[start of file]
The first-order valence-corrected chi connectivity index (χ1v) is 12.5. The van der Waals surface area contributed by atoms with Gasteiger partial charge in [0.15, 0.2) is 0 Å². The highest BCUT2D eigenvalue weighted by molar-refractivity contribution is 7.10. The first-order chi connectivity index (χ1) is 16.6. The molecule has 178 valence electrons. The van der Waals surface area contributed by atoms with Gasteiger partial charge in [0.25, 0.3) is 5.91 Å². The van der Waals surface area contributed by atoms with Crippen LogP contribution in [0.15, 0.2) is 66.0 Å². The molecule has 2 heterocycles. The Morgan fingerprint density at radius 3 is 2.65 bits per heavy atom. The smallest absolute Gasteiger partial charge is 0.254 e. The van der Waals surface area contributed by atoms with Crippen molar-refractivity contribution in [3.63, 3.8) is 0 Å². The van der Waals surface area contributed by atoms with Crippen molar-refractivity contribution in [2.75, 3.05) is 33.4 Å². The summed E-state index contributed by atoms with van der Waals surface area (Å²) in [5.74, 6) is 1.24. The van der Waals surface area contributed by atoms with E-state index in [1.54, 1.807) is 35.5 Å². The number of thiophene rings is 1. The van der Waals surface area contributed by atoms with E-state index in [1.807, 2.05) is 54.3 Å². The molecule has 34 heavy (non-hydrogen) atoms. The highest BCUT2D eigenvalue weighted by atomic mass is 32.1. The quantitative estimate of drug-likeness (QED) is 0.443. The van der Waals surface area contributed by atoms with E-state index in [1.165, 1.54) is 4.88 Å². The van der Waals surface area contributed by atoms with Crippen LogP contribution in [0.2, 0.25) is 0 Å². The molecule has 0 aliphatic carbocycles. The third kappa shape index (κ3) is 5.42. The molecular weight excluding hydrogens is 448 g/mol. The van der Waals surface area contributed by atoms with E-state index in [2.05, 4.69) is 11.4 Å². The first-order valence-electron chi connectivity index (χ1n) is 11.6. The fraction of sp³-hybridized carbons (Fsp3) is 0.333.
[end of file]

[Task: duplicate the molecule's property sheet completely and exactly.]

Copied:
The first-order valence-corrected chi connectivity index (χ1v) is 12.5. The van der Waals surface area contributed by atoms with Gasteiger partial charge in [0.15, 0.2) is 0 Å². The highest BCUT2D eigenvalue weighted by molar-refractivity contribution is 7.10. The first-order chi connectivity index (χ1) is 16.6. The molecule has 178 valence electrons. The van der Waals surface area contributed by atoms with Gasteiger partial charge in [0.25, 0.3) is 5.91 Å². The van der Waals surface area contributed by atoms with Crippen LogP contribution in [0.15, 0.2) is 66.0 Å². The molecule has 2 heterocycles. The Morgan fingerprint density at radius 3 is 2.65 bits per heavy atom. The smallest absolute Gasteiger partial charge is 0.254 e. The van der Waals surface area contributed by atoms with Crippen molar-refractivity contribution in [3.63, 3.8) is 0 Å². The van der Waals surface area contributed by atoms with Crippen molar-refractivity contribution in [2.75, 3.05) is 33.4 Å². The summed E-state index contributed by atoms with van der Waals surface area (Å²) in [5.74, 6) is 1.24. The van der Waals surface area contributed by atoms with E-state index in [1.54, 1.807) is 35.5 Å². The number of thiophene rings is 1. The van der Waals surface area contributed by atoms with E-state index in [1.807, 2.05) is 54.3 Å². The molecule has 34 heavy (non-hydrogen) atoms. The highest BCUT2D eigenvalue weighted by atomic mass is 32.1. The quantitative estimate of drug-likeness (QED) is 0.443. The van der Waals surface area contributed by atoms with E-state index in [1.165, 1.54) is 4.88 Å². The van der Waals surface area contributed by atoms with Crippen LogP contribution in [0.2, 0.25) is 0 Å². The molecule has 0 aliphatic carbocycles. The third kappa shape index (κ3) is 5.42. The molecular weight excluding hydrogens is 448 g/mol. The van der Waals surface area contributed by atoms with E-state index in [2.05, 4.69) is 11.4 Å². The first-order valence-electron chi connectivity index (χ1n) is 11.6. The fraction of sp³-hybridized carbons (Fsp3) is 0.333.